Best of Phoenix

Start Your Day Off Right With a Sweet Stack. These 5 Restaurants Make the Best Pancakes in the Valley

After 12 years in business, Joe's Diner still serves some of the best pancakes in town.
After 12 years in business, Joe's Diner still serves some of the best pancakes in town. Natasha Yee
They are the ultimate morning treat, whether enjoyed as a stack drizzled with warm syrup or a shorter version served alongside scrambled eggs and crispy bacon. We're referring to pancakes, of course, the comforting breakfast food that never gets old.

While there are many places to grab a doughy, buttery bite in the Valley, these restaurants are guaranteed to keep you coming back. Here are our picks for Phoenix's top five pancakes, in no particular order. Head over solo or take your holiday visitors for a treat, because these metro Phoenix breakfast and brunch restaurants are sure to impress.

click to enlarge
Joe's Diner sits at Seventh Avenue just south of the Canal Trail in Melrose.
Natasha Yee

Joe's Diner

4515 North Seventh Avenue
602-535-4999
Joe's Diner, which hails from the vintage and vibey Melrose District in midtown Phoenix, has a welcoming feel. A sign featuring a piping hot mug of coffee? Check. Bright yellow paint with green awnings? Check. Upholstered booths and an old-school jukebox? Yes. But while its charm might draw you in, the pancakes will keep you coming back for more.

The pancakes at Joe's are made from a batter that ferments overnight, adding a complex flavor and some rise to the stack. The thick and fluffy cakes absorb just the right amount of butter and have a hint of salt to round out the flavor. They are doughy and sweet with a hint of tang reminiscent of your favorite loaf of sourdough. New Times dubbed it the "perfect pancake" back in August, and we stand by our assertion.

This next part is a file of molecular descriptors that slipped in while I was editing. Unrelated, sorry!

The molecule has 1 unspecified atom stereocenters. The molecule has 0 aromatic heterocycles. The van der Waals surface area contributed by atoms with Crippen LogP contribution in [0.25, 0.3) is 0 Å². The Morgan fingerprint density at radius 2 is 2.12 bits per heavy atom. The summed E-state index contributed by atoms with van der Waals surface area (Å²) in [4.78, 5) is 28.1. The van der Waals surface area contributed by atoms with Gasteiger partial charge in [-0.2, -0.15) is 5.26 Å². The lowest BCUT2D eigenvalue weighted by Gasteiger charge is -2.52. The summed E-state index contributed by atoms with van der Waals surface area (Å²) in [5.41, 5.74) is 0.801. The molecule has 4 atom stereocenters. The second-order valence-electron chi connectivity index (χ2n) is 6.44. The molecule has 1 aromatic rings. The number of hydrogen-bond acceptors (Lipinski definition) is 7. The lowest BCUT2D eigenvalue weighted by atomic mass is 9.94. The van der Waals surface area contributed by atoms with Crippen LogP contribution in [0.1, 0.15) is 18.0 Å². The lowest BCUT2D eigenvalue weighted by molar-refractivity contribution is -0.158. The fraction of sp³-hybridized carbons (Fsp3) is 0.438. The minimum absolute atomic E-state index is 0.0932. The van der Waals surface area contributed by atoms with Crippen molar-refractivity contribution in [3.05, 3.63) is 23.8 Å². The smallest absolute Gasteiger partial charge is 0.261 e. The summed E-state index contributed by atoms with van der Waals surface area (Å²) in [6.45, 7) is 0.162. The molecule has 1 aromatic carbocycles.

click to enlarge
The pancakes at Kiss the Cook pair well with bacon and an egg.
Natasha Yee

Kiss the Cook Restaurant

4915 West Glendale Avenue, Glendale
623-939-4663
This West side restaurant sits inside a plaza at 49th and Glendale Avenues. Beginning at 6 a.m. during the week and 7 a.m. on weekends, Kiss the Cook serves comfort food such as pecan cinnamon rolls and corned beef hash. The restaurant will inevitably bring to mind meals at grandma's house. It's cozy, cute, full of trinkets, and most of all, delicious.

The full stack here comes with an order of three pancakes. They're on the smaller side, so don't share the plate unless you and your companion order other entrees. Trust us, you will want these soft little creations all to yourself. As the butter and syrup are absorbed, the delicate cakes fall apart and disappear all too quickly. Add a side of thick-cut bacon and eggs to round out the meal, or just delight in the pancakes themselves at this neighborhood joint, which has been going strong since 1982.

click to enlarge
The Original Pancake House has served pancakes and eggs in Old Town Scottsdale since 1988.
Natasha Yee

Original Pancake House

6840 East Camelback Road, Scottsdale
480-946-4902
Surrounded by the glittery facade of Scottsdale, the Original Pancake House is a decidedly humble breakfast spot. The restaurant, which is connected to a Motel 6, has been around since 1988, and it's not hard to see why. Among favored dishes like the French crepes and vegetarian omelets, the Dutch Baby and the 49'er Flapjacks stand out.